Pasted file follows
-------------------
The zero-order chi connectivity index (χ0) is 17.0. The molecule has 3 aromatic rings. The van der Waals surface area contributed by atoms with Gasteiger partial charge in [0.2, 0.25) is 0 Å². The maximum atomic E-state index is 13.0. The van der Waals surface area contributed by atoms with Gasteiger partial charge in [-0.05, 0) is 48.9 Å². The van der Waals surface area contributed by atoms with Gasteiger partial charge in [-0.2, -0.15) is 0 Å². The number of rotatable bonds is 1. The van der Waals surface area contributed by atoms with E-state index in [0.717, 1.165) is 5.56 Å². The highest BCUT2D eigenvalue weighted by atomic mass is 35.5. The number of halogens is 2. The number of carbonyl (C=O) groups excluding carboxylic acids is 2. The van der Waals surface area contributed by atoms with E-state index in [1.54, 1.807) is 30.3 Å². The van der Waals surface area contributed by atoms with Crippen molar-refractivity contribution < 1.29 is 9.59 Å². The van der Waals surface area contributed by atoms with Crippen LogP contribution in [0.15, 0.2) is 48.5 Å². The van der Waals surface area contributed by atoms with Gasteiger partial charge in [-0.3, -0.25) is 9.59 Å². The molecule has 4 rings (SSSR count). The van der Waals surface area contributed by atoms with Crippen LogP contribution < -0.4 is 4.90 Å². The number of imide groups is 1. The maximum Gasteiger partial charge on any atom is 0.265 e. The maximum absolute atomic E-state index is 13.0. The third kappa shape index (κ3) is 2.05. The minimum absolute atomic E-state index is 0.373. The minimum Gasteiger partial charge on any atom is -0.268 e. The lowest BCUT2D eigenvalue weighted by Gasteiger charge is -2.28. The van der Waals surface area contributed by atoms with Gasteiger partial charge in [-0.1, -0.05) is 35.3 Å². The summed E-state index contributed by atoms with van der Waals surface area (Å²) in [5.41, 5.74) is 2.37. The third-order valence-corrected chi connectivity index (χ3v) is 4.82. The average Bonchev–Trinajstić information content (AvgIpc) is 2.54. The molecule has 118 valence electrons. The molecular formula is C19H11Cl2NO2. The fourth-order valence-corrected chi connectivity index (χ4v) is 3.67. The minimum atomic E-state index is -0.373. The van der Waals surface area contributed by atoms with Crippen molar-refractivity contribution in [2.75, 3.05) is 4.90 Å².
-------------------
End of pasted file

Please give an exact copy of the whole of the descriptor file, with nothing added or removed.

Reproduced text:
The zero-order chi connectivity index (χ0) is 17.0. The molecule has 3 aromatic rings. The van der Waals surface area contributed by atoms with Gasteiger partial charge in [0.2, 0.25) is 0 Å². The maximum atomic E-state index is 13.0. The van der Waals surface area contributed by atoms with Gasteiger partial charge in [-0.05, 0) is 48.9 Å². The van der Waals surface area contributed by atoms with Gasteiger partial charge in [-0.2, -0.15) is 0 Å². The number of rotatable bonds is 1. The van der Waals surface area contributed by atoms with E-state index in [0.717, 1.165) is 5.56 Å². The highest BCUT2D eigenvalue weighted by atomic mass is 35.5. The number of halogens is 2. The number of carbonyl (C=O) groups excluding carboxylic acids is 2. The van der Waals surface area contributed by atoms with E-state index in [1.54, 1.807) is 30.3 Å². The van der Waals surface area contributed by atoms with Crippen molar-refractivity contribution < 1.29 is 9.59 Å². The van der Waals surface area contributed by atoms with Crippen LogP contribution in [0.15, 0.2) is 48.5 Å². The van der Waals surface area contributed by atoms with Gasteiger partial charge in [-0.3, -0.25) is 9.59 Å². The molecule has 4 rings (SSSR count). The van der Waals surface area contributed by atoms with Crippen LogP contribution < -0.4 is 4.90 Å². The number of imide groups is 1. The maximum Gasteiger partial charge on any atom is 0.265 e. The maximum absolute atomic E-state index is 13.0. The third kappa shape index (κ3) is 2.05. The minimum absolute atomic E-state index is 0.373. The minimum Gasteiger partial charge on any atom is -0.268 e. The lowest BCUT2D eigenvalue weighted by Gasteiger charge is -2.28. The van der Waals surface area contributed by atoms with Gasteiger partial charge in [-0.1, -0.05) is 35.3 Å². The summed E-state index contributed by atoms with van der Waals surface area (Å²) in [5.41, 5.74) is 2.37. The third-order valence-corrected chi connectivity index (χ3v) is 4.82. The average Bonchev–Trinajstić information content (AvgIpc) is 2.54. The molecule has 118 valence electrons. The molecular formula is C19H11Cl2NO2. The fourth-order valence-corrected chi connectivity index (χ4v) is 3.67. The minimum atomic E-state index is -0.373. The van der Waals surface area contributed by atoms with Crippen molar-refractivity contribution in [2.75, 3.05) is 4.90 Å².